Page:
This blog post will be the first in a series that examines the relationship between museums and archives. In this series, we will look at who the archives gatekeepers are, how the Brooks is diversifying and re-examining our own archives, and most importantly, how we steward forgotten or overlooked histories.
When a museum staff member thinks of the word stewardship, we often think of our donors and members. Stewardship is a word I am constantly reflecting on as the museum’s Donor Relations Manager because it is my job to build relationships with our patrons and members. But museum stewardship touches more than just the people who walk through our doors. Stewardship also extends to our collections and archives.
In Archival scholar Rebecka Sheffield’s 2016 article “More than Acid-Free Folders: Extending the Concept of Preservation to Include the Stewardship of Unexplored Histories,” Sheffield considers that, “information professionals are pushed to reconsider our concept of preservation as something more than placing records into acid-free folders or migrating data to stave off obsolescence, but as a duty to steward unexplored histories.” A museum collects objects, ephemera, and artwork that, when reviewed in relation to one another, tell viewers a story or piece together an art movement. These stories or visual histories become the way readers and viewers interpret history, specifically though the lens of the artist whose work they are viewing.
Installation view of vernacular photographs in "A Journey Towards Self-Definition"
To understand how these histories are documented, I met with our Assistant Registrar Maria Ferguson. Maria received her MA in art history from the University of Memphis and has been with the Brooks since 2016. She’s warm and soft spoken, and from Zoom I can see her colorful home gallery of art work. “Registrars keep records on all the objects. This includes location and movement, where it is in the museum at all times, whether it’s on view, and if it leaves the museum,” Maria explained when I asked her to define what a registrar’s role is. “But we also create a history of the object.”
When an object enters the Brooks’ collection, Maria creates an object file folder which includes provenance, exhibition history, dimensions, condition report, and any writing that has been done on the object. Maria pulls her information from curators’ research, but then she will dig deeper. This often involves investigating things such as previous auctions of the object or emailing donors of the object for more information. “The most important information we need is the tombstone information,” Maria said. “This is the most basic information about the object. As we’re getting ready for our move downtown, we are beginning to collect lists of everything we have and categorize them.”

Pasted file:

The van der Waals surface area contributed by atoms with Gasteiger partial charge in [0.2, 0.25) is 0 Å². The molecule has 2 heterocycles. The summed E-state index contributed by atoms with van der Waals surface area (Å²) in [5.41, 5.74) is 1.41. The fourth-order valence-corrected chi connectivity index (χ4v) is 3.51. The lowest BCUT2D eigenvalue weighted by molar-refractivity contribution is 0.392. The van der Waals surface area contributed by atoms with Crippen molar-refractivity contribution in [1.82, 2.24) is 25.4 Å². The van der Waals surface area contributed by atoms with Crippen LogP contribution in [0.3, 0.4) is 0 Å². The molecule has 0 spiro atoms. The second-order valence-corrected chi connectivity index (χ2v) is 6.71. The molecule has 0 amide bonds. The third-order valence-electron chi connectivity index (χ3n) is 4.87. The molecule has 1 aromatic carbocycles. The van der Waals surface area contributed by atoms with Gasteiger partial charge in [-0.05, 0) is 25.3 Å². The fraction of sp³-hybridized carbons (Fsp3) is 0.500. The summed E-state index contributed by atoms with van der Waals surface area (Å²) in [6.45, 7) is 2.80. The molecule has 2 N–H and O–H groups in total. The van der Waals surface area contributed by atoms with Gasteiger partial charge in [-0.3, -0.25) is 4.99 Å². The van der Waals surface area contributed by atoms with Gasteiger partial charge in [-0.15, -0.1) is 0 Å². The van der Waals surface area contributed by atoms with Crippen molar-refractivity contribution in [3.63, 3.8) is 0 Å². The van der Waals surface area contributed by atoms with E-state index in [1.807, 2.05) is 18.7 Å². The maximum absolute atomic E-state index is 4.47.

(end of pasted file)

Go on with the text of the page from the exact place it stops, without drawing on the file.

Maria likens her work to that of a detective who is trying to find as much information and data about an object as possible. One project she is particularly proud of archiving is a gift of three large collections of vernacular photographs donated by the New York collector Peter Cohen . Many of the photographs in the collections are by unknown Black photographers, some of which are on view now in the exhibition “A Journey Towards Self-Definition: African American Artists in the Permanent Collection.” It’s taken several years and three interns, with the assistance of curators, to document all of the photographs in the collection. This is still a work in progress, and one the Brooks is very dedicated to completing. When asked why it is important for the Brooks to have these photographs, Maria’s response was simple: “It’s because the canon of art history doesn’t include these vernacular photographs.”
When we think about this void in the canon of art history, it is important to consider why works such as these, which document the creativity of artists from diverse backgrounds and cultures, was excluded for so long. Scholar Elisabeth Kaplan argues that “we are what we collect” in her 2000 essay, and because of that Scheffield adds, “Archives must be proactive in developing strategic actions that make space for underrepresented groups in archival work, and as a corollary to develop collaborative approaches to preserving unexplored history.” Once we begin exploring these histories, it is also important to decide who acquires the objects, who can view the work once they are in collections, and how we categorize them. Categorizing and documenting objects is crucial when reporting unexplored history.
Another installation view of "A Journey Towards Self-Definition"